WARNING: this article contains spoilers to the film. Read at your own discretion.
Black Mirror’s new stand-alone film called Bandersnatch (2019) takes storytelling to a whole new level. It is about a 1980s young game programmer named, Stefan Butler who sets out on creating a choose-your-own-adventure game, adapting it from a book by the same name by Jerome F. Davies. This may sound like a typical storyline, until he loses himself in the process upon seemingly permeating from the grounds of his world to that of the viewers’. The internet has been buzzing about this new film day in and day out, talking about its interactive features, and how even in reality, some may start to question if they actually have their own “Netflix User” who controls their lives. With this given premise, why did Bandersnatch (2019) become popular?
Presents a new mode of narration
The internet has been hyping this unique mode of storytelling available on a streaming site called Netflix. The film incorporates the viewers’ agency on what the actor shall do next. It requires the viewers to choose between the options provided by the film, enabling the viewers to choose how they wish the film would turn. The choices range from what cereal Stefan chooses to eat, to asking what he should do to the corpse of his father.
Aside from its spectacle, it is created by Black Mirror! Black Mirror is famous for depicting dark satirical takes on where this age of technology may turn. After watching its episode Shut up and Dance, many people started applying band-aids on their laptops, for fear of the surveillance suffered by the protagonist in the episode. Now that Black Mirror gives the viewers free reins on where the narrative should take, what exactly are they up to?
There are five possible endings, and all these endings will be up to you!
Ruminates free will, or does it?
Do you believe in aliens? Do you think that déjà vu moments are proof that there is actually a different you who is living in different space and time? These questions basically hit on the concept of a parallel universe, where a different “you”, or a different reality is existing in another time and space. In line with this, one is compelled to ask, what is the truth?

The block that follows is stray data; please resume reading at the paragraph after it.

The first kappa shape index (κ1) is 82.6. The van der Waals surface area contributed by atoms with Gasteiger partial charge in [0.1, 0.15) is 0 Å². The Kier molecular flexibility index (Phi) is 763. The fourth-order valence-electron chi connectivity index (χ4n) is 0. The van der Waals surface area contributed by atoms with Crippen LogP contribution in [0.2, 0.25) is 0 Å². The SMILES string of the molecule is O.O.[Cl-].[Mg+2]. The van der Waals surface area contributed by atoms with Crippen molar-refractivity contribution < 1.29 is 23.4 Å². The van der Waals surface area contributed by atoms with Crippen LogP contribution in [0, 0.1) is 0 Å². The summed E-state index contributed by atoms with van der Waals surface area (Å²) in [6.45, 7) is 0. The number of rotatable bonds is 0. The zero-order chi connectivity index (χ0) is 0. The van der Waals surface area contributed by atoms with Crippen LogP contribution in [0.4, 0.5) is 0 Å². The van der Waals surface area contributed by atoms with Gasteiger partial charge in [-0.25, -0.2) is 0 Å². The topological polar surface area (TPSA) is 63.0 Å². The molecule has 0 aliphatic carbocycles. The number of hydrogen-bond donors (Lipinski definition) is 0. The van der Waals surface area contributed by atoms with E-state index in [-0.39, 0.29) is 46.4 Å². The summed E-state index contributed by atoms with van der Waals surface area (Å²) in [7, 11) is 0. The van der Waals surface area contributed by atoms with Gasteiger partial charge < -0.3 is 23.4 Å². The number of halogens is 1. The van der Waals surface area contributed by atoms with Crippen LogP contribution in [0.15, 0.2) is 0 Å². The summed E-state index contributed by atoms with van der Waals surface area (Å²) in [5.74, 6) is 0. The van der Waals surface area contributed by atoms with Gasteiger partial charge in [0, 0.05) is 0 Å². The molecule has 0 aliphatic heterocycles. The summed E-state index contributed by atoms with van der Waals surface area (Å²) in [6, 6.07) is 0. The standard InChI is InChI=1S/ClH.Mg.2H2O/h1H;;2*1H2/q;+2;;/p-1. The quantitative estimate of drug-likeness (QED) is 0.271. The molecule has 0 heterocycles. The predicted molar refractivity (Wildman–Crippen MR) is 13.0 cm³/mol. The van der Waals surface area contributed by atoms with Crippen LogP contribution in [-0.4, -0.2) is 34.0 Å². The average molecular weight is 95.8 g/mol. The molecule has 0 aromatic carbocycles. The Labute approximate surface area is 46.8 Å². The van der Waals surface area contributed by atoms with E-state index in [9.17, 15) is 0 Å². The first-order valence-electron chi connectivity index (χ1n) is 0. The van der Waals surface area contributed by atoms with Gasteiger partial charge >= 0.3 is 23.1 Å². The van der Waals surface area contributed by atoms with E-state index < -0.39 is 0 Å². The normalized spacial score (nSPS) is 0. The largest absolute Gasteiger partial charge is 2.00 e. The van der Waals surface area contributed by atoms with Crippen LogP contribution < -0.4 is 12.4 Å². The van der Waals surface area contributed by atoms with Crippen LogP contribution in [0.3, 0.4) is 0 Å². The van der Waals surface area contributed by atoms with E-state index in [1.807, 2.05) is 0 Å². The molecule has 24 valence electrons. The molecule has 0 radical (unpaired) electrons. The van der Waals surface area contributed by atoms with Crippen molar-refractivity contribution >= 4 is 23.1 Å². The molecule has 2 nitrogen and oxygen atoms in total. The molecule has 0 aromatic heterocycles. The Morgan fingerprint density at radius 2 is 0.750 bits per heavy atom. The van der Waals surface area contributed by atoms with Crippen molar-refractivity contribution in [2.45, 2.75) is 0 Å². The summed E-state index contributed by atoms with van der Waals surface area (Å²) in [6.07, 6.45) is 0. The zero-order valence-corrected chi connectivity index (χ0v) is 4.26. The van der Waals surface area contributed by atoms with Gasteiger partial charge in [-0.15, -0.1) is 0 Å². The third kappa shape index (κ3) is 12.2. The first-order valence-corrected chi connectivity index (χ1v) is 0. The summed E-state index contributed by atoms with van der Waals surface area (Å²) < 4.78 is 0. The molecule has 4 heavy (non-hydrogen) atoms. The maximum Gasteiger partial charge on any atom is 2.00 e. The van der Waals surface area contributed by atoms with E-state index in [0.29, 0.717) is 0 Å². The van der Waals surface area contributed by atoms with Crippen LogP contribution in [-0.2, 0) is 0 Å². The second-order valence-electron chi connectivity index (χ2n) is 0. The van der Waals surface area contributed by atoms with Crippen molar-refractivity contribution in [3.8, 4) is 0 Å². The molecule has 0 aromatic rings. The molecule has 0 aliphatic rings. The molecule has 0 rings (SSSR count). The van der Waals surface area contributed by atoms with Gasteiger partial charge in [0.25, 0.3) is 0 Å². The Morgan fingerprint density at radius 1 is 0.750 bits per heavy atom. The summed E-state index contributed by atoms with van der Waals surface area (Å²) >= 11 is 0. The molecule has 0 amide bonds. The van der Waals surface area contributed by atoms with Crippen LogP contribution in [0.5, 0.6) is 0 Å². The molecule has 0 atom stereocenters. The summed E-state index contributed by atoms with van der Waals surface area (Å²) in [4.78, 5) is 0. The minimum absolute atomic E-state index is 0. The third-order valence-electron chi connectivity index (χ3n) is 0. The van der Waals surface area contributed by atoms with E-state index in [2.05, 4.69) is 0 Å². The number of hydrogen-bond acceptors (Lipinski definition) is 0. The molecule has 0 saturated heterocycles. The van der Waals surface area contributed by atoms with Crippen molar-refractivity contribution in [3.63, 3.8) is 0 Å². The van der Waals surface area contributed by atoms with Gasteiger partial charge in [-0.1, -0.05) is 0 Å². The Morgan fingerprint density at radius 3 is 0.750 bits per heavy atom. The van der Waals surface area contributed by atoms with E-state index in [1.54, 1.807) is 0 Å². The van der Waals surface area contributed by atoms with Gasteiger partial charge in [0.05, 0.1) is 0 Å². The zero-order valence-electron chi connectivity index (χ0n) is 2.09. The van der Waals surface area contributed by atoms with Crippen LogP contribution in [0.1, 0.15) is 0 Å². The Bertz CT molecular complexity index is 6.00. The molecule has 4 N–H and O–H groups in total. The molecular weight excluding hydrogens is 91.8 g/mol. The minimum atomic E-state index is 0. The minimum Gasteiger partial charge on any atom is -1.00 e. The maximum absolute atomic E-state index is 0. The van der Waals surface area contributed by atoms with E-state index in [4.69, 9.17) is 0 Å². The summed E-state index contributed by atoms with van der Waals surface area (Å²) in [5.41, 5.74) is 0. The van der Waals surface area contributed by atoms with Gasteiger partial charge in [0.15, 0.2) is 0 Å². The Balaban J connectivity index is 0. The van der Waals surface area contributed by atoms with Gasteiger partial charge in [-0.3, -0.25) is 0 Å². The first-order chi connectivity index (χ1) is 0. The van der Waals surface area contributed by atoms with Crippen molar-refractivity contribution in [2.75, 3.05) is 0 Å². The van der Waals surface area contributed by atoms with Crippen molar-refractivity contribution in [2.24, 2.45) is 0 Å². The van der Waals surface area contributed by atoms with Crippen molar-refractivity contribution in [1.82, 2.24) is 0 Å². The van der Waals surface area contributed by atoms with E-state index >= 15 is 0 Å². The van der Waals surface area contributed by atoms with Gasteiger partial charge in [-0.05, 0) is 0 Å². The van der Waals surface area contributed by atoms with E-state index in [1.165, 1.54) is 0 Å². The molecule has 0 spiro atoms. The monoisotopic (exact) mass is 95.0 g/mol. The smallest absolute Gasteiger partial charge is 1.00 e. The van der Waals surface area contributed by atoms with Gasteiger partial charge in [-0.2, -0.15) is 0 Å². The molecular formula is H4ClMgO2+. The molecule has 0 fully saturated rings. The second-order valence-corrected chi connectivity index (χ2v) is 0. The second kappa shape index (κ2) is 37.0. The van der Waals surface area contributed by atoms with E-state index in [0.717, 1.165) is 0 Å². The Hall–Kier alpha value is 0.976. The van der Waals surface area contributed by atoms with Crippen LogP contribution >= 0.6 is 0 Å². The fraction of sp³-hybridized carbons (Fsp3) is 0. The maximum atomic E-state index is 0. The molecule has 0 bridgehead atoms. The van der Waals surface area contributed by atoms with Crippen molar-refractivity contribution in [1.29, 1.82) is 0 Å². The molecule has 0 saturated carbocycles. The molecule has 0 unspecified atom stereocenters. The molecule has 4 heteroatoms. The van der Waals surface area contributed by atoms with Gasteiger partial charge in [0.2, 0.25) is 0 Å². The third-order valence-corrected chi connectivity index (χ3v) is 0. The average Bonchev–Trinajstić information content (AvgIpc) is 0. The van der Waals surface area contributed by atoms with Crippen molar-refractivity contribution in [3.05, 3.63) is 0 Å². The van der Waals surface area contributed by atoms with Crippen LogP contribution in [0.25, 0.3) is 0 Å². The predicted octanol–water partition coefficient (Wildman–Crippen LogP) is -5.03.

Meta-fictions like Bandersnatch (2019) borrow from this same idea. Basically, meta-fiction is when the narrator is conscious that it only exists within a narrative – like Stefan eventually becoming conscious that a certain Netflix user – meaning YOU – is controlling him, even to the point of putting his fate on the hands of that user. In this setting, the reality becomes blurred that the viewers become responsible for Stefan’s fate
What makes Bandersnatch (2019) popular? Given this, viewers are left wondering if Stefan’s situation is the same as theirs. Stefan believes that he has free will but actually, he doesn’t. You believe to be controlling your life, and Stefan’s when you began to tap that N icon, but are you really free to do as you will?
Just like any other Black Mirror episode, this gives you an afterthought if it can happen in real life, or is it already happening.
Narrative vs. Spectacle
Now, Bandersnatch (2019) is up to the verdict. It surely does succeed in providing a spectacle to the audiences. But what about its narration – the actual purpose of watching a film? We may have applauded on the spectacle brought by Bandersnatch (2019), but we are left thirsty with regard to its narrative – how it strings different sequences together. Spectacle-wise, it is successful but narrative-wise? We can say it’s a bit anaemic, since the spectacle has taken all of what is left for how and what the film should convey.
Bandersnatch (2019) and digital marketing
With the hype of the film due to its spectacle, and this spectacle being strategically exclusive to Netflix users, more people are compelled to subscribe to Netflix to try this new film everyone’s been raving about. There are reports that those who tried to pirate the film lost its interactive spectacle, leaving the people with no choice but to subscribe to Netflix.
Novelty, or not really?
Since many people believe this to be a first, is Bandersnatch (2019) really the first interactive film? Maybe as a film, it may be first, but there are also other narratives that have the same mode, but are already packaged as games. One example is Minecraft: Story Mode (2015).
Bandersnatch (2019) became popular because it is a Black Mirror film that has a unique way of storytelling. It give you the agency of being part of its dark satire spectacle about the turns the digital age may take. In this age which they call post-modern, a cultural movement (mostly in arts) where the truth is fluid, where the truth is what you believe it to be, everything becomes questionable, at the same time possible. Is this a scapegoat to the conditions today?